Six summers at camp has meant six summers of “I miss you” letters. However this summer they have taken on a different tone.
“This could be your last heathy summer and I want to be with you.”
Gulp. Double Gulp.
I’m not sure which is worse: knowing he is walking around with such a profound degree of worry and fear, or that I cannot, with integrity, assure him that he is wrong (although I’m quite certain he is wrong).
What I can do, however – what I must do – is help him to make this summer incredible regardless. No small task.
I saw it coming before he left. At the time I tried to reassure him that my tumor marker was continuing to drop and that I was feeling great, not a symptom to be found.
He assured me he knew all that…
I responded to his letters from camp by explaining that, baring the random events that could befall anyone, I would be the same when he returned home especially since I was not likely to get any new test results while he is away.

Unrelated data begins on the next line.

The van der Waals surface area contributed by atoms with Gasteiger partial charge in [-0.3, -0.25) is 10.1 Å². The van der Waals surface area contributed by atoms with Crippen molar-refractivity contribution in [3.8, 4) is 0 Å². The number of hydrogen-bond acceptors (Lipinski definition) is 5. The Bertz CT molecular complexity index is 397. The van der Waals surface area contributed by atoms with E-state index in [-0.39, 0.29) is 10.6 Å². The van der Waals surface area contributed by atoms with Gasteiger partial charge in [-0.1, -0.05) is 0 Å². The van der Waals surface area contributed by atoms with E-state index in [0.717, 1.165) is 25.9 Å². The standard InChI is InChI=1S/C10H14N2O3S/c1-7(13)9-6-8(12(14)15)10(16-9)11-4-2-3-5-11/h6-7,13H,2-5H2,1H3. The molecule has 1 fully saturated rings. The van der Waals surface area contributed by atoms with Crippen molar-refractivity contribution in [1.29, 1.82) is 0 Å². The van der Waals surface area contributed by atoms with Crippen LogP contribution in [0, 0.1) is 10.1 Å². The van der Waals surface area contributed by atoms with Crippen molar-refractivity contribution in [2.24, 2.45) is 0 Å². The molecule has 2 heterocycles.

He knew that too…
And then I got a call from camp. He was having fun but still struggling. Another camper was going home because he was homesick, and the staff were worried how that would impact my son. Would I please fax him a letter?
At a loss for new words to deliver the same message, I decided to take a different tack. I wrote that I love him, that I was feeling great, that things at home were quiet without him…and that there was something he could do to help me: he could have fun.
With the benefit of a pending departure on a three-day rock climbing trip, he had a great distraction. Upon his return to camp I got a call from a rabbi who had been on the trip with him. She assured me that he was doing better, that they had talked at length, and that in the end she asked him what he thought would make me happiest. His answer: she would want me to have fun.
“That’s right,” she answered him, “because a mom can only be as happy as her saddest child.”
What an honest and beautiful truth…